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Texas County Clerk Says She'll Issue Marriage Licenses To Gay Couples Even If Lawmakers Suspend Her Salary


One county clerk in Texas says she's not intimidated by a bill threatening to discontinue her salary for issuing marriage licenses to same-sex couples. 

Last week, we reported that Texas GOP Rep. Cecil Bell Jr. (right) had introduced the “Texas Preservation of Sovereignty and Marriage Act" — which would punish county clerks for issuing marriage licenses to gay couples by barring them from collecting “a salary, pension, or other employee benefit.”

Cecil-BellLast February, U.S. District Judge Orlando Garcia judge struck down Texas' marriage ban as unconstitutional, but stayed his decision pending the state's appeal to the 5th U.S. Circuit Court, which heard oral arguments last week. 

On Thursday, Democratic Travis County Clerk Dana DeBeauvoir (above) told Towleroad that even if Bell's bill passes — which she believes is unlikely — her office will issue marriage licenses to same-sex couples.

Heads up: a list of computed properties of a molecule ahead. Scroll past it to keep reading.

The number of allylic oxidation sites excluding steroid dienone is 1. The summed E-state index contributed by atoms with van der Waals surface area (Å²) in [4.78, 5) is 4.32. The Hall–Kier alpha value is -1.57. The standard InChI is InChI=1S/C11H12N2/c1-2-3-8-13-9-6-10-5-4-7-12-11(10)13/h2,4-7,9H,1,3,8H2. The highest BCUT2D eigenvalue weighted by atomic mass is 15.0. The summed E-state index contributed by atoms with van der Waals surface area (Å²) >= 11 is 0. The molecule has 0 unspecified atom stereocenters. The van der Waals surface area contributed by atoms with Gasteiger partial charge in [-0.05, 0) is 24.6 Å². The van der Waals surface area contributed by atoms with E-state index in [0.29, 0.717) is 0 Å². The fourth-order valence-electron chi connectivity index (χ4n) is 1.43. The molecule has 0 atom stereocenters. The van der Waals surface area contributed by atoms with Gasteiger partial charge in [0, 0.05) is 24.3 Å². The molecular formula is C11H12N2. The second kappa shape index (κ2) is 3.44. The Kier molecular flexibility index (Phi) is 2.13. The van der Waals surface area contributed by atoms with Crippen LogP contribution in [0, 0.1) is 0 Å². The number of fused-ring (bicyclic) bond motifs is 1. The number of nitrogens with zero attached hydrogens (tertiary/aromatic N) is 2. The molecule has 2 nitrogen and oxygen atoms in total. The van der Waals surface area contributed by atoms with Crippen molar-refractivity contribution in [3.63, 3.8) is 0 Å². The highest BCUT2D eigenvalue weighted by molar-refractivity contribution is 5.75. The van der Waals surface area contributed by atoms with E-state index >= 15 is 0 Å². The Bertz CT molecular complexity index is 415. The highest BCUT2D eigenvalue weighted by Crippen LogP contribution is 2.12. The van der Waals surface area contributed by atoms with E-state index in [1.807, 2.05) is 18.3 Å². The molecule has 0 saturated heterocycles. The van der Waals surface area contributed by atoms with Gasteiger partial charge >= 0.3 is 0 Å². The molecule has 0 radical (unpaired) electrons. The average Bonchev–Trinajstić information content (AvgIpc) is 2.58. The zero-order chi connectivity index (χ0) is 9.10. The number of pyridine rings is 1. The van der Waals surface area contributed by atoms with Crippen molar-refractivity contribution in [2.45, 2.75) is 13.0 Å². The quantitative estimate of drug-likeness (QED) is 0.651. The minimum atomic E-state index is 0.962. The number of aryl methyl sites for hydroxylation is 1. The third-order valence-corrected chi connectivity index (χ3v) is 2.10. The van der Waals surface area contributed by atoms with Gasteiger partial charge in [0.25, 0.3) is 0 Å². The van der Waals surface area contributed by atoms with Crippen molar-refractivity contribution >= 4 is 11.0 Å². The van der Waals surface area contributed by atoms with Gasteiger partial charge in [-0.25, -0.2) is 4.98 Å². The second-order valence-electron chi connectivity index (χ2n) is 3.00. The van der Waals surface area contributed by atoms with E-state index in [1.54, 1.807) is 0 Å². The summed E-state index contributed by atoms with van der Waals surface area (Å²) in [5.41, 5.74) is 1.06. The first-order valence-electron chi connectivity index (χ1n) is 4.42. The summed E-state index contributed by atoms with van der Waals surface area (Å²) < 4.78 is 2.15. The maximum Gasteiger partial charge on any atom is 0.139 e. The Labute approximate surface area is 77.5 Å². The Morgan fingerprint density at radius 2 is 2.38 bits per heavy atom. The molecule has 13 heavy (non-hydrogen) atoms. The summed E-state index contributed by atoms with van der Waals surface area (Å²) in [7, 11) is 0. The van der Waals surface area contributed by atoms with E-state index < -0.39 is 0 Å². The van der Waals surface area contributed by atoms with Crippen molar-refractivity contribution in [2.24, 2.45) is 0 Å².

"I believe the courts would still support any clerk that acted under the direction of either the Supreme Court or the 5th Circuit," DeBeauvoir said. "I feel like there's no danger in me performing this duty, especially in accordance with a court order. … I'm not intimidated." 

If Bell's bill were to receive two-thirds majorities in the House and Senate, it would take effect immediately. If it's approved by a simple majority in both chambers, it would take effect Sept. 1.